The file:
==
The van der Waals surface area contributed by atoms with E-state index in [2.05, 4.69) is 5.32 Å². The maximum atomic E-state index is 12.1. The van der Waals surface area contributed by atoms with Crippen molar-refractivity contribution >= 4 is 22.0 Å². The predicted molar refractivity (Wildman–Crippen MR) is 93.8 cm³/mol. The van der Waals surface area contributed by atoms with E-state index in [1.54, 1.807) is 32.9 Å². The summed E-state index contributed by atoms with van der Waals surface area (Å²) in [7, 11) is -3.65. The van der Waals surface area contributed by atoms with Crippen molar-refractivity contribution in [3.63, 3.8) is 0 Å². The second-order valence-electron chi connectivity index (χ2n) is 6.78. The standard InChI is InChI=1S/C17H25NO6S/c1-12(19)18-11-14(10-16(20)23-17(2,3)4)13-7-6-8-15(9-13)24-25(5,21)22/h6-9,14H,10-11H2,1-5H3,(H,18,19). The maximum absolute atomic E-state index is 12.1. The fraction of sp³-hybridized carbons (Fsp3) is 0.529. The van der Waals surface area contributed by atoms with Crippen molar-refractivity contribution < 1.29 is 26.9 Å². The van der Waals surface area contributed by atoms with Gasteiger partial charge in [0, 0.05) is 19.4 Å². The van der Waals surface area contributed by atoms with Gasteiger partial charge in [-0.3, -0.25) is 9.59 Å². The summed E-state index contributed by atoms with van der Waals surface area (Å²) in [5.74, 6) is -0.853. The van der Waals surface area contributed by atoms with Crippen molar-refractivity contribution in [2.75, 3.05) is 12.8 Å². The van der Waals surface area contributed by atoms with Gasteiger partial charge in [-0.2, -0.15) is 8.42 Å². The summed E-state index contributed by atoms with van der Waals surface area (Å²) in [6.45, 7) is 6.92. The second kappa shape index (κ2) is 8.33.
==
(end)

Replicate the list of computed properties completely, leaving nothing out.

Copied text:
The van der Waals surface area contributed by atoms with E-state index in [2.05, 4.69) is 5.32 Å². The maximum atomic E-state index is 12.1. The van der Waals surface area contributed by atoms with Crippen molar-refractivity contribution >= 4 is 22.0 Å². The predicted molar refractivity (Wildman–Crippen MR) is 93.8 cm³/mol. The van der Waals surface area contributed by atoms with E-state index in [1.54, 1.807) is 32.9 Å². The summed E-state index contributed by atoms with van der Waals surface area (Å²) in [7, 11) is -3.65. The van der Waals surface area contributed by atoms with Crippen molar-refractivity contribution in [3.63, 3.8) is 0 Å². The second-order valence-electron chi connectivity index (χ2n) is 6.78. The standard InChI is InChI=1S/C17H25NO6S/c1-12(19)18-11-14(10-16(20)23-17(2,3)4)13-7-6-8-15(9-13)24-25(5,21)22/h6-9,14H,10-11H2,1-5H3,(H,18,19). The maximum absolute atomic E-state index is 12.1. The fraction of sp³-hybridized carbons (Fsp3) is 0.529. The van der Waals surface area contributed by atoms with Crippen molar-refractivity contribution < 1.29 is 26.9 Å². The van der Waals surface area contributed by atoms with Gasteiger partial charge in [0, 0.05) is 19.4 Å². The van der Waals surface area contributed by atoms with Gasteiger partial charge in [-0.3, -0.25) is 9.59 Å². The summed E-state index contributed by atoms with van der Waals surface area (Å²) in [5.74, 6) is -0.853. The van der Waals surface area contributed by atoms with Crippen molar-refractivity contribution in [2.75, 3.05) is 12.8 Å². The van der Waals surface area contributed by atoms with Gasteiger partial charge in [-0.2, -0.15) is 8.42 Å². The summed E-state index contributed by atoms with van der Waals surface area (Å²) in [6.45, 7) is 6.92. The second kappa shape index (κ2) is 8.33.